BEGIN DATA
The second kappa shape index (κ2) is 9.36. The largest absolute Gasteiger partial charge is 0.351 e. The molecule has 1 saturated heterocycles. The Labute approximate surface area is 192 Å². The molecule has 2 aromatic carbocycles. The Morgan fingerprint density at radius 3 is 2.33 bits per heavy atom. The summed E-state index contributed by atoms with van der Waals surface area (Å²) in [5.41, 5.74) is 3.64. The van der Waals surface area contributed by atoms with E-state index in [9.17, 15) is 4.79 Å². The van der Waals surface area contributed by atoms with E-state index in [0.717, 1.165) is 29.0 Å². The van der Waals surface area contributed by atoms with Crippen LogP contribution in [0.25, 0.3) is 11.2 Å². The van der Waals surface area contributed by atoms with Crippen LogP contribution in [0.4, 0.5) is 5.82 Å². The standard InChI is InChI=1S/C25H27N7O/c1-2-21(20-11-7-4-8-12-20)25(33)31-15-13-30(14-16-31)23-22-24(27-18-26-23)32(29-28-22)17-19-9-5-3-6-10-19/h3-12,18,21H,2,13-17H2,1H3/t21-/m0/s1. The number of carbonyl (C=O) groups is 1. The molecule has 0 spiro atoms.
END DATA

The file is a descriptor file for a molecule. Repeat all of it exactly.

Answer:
The second kappa shape index (κ2) is 9.36. The largest absolute Gasteiger partial charge is 0.351 e. The molecule has 1 saturated heterocycles. The Labute approximate surface area is 192 Å². The molecule has 2 aromatic carbocycles. The Morgan fingerprint density at radius 3 is 2.33 bits per heavy atom. The summed E-state index contributed by atoms with van der Waals surface area (Å²) in [5.41, 5.74) is 3.64. The van der Waals surface area contributed by atoms with E-state index in [9.17, 15) is 4.79 Å². The van der Waals surface area contributed by atoms with E-state index in [0.717, 1.165) is 29.0 Å². The van der Waals surface area contributed by atoms with Crippen LogP contribution in [0.25, 0.3) is 11.2 Å². The van der Waals surface area contributed by atoms with Crippen LogP contribution in [0.4, 0.5) is 5.82 Å². The standard InChI is InChI=1S/C25H27N7O/c1-2-21(20-11-7-4-8-12-20)25(33)31-15-13-30(14-16-31)23-22-24(27-18-26-23)32(29-28-22)17-19-9-5-3-6-10-19/h3-12,18,21H,2,13-17H2,1H3/t21-/m0/s1. The number of carbonyl (C=O) groups is 1. The molecule has 0 spiro atoms.